Following up on a Super Bowl defeat is never easy. Ask the Eagles, Panthers and Patriots. In their respective seasons following an appearance in the big game, these perennial contenders failed to make the playoffs.
What does this say for the 2009 Arizona Cardinals? Who won just three games outside of their division and were dubbed by many "the worst playoff team in history" a season ago. While the "experts" were proven wrong, questions have continued to mount about whether the Redbirds can even come close to their improbable 2008 run.
"I'm not really concerned right now," Head Coach Ken Whisenhunt said of his team's chances. "I feel like we have good football players on this team, and whatever 45 we have out there on game day, we're going to have a great chance to win."
Winning the division is first on Arizona's agenda. The Cardinals ran the NFC West table in 2008 en route to their first division title since moving to the desert. Dominating the division will be key, but the Redbirds will want to improve on their 3-7 non-conference record from a year ago.
With no cold weather road games after early November and a lower opponent's winning percentage, nine-plus wins is well within the team's grasp.
To accomplish this, more consistency on the defense should be expected to improve on their 28th ranking in points allowed. Signing veteran cornerback Bryant McFadden and moving to more 3-4 schemes will be steps in the right direction, but minimizing the big play should be the focus.
To do this, the Cardinals will need their young players to step up, especially in the pass rush.
Continued success on the offense should also be a goal for the Redbirds in 2009. The passing game was monumental in the Cards' overall success last season. Receivers Larry Fitzgerald, Steve Breaston and Anquan Boldin have meshed with quarterback Kurt Warner to create arguably the most potent air attack in the league.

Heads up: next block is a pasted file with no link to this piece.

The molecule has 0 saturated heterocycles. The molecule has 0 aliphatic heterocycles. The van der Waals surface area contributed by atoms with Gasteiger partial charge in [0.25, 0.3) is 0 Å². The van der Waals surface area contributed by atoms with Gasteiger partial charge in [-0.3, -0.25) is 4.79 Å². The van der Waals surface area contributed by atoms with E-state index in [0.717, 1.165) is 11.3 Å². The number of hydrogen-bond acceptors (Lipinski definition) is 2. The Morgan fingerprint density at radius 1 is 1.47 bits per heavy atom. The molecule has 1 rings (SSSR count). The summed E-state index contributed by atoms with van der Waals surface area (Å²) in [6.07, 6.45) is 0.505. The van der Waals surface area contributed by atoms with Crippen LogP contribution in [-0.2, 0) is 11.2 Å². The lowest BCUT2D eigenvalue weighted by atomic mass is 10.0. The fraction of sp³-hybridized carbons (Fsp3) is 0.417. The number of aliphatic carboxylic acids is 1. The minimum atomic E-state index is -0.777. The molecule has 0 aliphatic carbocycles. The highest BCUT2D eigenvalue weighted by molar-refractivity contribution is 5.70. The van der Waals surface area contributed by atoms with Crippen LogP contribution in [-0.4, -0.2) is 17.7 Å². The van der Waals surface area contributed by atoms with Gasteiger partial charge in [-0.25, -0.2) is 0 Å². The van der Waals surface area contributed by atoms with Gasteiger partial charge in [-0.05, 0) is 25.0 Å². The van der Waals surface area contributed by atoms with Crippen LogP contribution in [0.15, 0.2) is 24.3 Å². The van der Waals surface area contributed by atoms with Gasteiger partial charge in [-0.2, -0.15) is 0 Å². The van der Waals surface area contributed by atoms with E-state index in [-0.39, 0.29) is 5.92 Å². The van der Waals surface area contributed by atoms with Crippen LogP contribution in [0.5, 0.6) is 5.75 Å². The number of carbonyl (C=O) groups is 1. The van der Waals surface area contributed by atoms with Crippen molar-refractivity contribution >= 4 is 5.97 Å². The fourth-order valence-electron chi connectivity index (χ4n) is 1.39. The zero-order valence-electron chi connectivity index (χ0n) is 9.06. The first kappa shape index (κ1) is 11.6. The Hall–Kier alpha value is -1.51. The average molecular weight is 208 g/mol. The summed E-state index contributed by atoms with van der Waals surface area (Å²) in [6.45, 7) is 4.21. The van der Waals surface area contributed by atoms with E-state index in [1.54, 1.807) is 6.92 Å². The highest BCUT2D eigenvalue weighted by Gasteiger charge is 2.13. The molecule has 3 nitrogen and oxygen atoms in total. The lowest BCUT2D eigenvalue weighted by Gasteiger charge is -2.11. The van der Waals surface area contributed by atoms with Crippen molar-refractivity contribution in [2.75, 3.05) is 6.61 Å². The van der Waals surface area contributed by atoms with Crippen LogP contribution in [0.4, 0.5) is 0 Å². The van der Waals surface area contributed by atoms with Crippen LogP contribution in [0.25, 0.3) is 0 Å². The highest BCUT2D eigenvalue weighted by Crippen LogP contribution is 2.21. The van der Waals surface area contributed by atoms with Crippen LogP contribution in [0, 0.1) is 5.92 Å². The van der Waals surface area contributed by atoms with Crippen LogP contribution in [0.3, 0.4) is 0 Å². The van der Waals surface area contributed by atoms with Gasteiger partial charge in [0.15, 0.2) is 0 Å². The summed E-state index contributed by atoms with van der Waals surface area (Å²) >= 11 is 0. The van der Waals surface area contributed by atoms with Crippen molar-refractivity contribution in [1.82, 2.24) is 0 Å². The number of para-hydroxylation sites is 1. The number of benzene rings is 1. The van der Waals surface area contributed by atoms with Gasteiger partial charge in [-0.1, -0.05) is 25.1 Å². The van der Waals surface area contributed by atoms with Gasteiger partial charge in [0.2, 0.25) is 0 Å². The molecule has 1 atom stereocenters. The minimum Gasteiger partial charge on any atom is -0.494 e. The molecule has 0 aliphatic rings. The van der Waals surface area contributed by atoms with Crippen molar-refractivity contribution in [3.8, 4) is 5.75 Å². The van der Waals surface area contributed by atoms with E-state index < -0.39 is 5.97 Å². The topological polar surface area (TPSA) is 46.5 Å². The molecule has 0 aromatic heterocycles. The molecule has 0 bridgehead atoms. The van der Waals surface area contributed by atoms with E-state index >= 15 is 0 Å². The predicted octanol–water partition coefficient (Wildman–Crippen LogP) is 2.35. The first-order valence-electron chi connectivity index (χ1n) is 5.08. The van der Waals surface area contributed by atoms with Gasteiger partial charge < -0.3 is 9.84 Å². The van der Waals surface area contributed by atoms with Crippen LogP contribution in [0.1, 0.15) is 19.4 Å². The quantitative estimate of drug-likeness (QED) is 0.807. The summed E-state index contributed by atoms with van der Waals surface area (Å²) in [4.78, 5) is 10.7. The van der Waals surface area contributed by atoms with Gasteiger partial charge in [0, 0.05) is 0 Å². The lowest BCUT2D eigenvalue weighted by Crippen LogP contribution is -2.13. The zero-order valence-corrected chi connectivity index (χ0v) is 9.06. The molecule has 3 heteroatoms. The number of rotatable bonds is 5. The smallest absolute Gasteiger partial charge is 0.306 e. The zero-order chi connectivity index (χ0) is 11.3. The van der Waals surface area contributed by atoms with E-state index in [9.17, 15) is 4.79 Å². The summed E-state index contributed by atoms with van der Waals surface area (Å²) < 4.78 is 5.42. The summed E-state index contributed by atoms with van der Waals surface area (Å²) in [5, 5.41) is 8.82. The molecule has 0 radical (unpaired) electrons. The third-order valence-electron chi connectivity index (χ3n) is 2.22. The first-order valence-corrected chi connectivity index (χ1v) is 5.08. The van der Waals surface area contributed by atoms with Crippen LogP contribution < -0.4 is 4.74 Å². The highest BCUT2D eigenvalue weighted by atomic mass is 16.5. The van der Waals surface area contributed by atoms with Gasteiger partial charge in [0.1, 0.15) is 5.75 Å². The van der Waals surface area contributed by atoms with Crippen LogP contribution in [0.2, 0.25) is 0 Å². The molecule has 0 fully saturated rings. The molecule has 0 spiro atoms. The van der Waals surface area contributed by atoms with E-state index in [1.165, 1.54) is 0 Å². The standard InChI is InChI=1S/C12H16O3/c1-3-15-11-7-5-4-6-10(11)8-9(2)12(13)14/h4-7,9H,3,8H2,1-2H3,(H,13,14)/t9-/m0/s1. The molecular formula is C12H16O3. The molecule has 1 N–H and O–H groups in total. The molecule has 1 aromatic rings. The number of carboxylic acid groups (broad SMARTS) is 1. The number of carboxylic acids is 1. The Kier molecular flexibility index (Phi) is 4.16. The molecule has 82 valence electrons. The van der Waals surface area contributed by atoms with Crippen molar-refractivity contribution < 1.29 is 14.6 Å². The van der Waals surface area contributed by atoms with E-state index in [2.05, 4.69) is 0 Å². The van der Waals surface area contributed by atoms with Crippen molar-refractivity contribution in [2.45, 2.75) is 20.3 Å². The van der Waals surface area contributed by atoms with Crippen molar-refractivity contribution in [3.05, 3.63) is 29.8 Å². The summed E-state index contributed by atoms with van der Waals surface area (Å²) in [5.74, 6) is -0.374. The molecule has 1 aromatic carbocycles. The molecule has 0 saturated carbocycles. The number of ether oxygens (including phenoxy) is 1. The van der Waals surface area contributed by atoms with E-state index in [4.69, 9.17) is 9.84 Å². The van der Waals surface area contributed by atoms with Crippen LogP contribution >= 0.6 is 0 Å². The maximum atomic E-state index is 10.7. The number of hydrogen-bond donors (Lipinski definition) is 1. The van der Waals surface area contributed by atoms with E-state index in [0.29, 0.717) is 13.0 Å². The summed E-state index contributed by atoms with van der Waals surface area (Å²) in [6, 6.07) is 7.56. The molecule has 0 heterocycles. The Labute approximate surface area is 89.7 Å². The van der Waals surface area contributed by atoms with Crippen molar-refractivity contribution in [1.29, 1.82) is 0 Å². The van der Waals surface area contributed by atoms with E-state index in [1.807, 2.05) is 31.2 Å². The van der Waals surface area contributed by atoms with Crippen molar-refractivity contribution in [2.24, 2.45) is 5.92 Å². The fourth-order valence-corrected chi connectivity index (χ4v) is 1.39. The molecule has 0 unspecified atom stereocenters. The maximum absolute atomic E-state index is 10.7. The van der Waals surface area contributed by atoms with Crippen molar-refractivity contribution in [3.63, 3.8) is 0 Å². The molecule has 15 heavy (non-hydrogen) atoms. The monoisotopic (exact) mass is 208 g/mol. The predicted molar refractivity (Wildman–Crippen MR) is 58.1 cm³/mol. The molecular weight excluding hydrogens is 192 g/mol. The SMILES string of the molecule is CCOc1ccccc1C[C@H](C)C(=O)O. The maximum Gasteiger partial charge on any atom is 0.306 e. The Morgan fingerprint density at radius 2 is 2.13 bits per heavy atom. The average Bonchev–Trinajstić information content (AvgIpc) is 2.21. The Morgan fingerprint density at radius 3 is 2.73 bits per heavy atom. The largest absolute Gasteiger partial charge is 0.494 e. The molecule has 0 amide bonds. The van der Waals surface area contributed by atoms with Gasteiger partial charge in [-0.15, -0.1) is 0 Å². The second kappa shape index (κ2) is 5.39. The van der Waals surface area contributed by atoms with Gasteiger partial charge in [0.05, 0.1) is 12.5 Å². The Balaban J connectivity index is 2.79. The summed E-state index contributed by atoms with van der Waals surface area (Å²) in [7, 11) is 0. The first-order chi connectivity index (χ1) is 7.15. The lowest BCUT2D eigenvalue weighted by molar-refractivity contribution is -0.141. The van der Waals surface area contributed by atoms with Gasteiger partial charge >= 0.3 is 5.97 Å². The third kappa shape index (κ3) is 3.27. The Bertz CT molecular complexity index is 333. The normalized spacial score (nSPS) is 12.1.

The running game came on in the postseason and, with the addition of Chris "Beanie" Wells, Arizona will look to be more balanced this season.
These expectations are certainly attainable, but as with any NFL team, injuries can derail any franchise's plans. The Redbirds were extremely lucky in 2008 to have all 22 starters active the entire season.
It is unlikely this will happen again. Players being out could limit the continued success or improvement of players on both sides of the ball.
The NFC West is improved and sweeping through a division two years in a row is difficult to say the least. If young players can step up for the 49ers and the Seahawks can stay healthy, they could give the Cards problems.
Last season was the first time in a long time most breaks went the Cardinals way. Coach Whisenhunt has certainly instilled a tougher mentality in his time in the desert, so even if everything does not go FOR the Redbirds, they now have an aggressive voice to get them through the rough patches.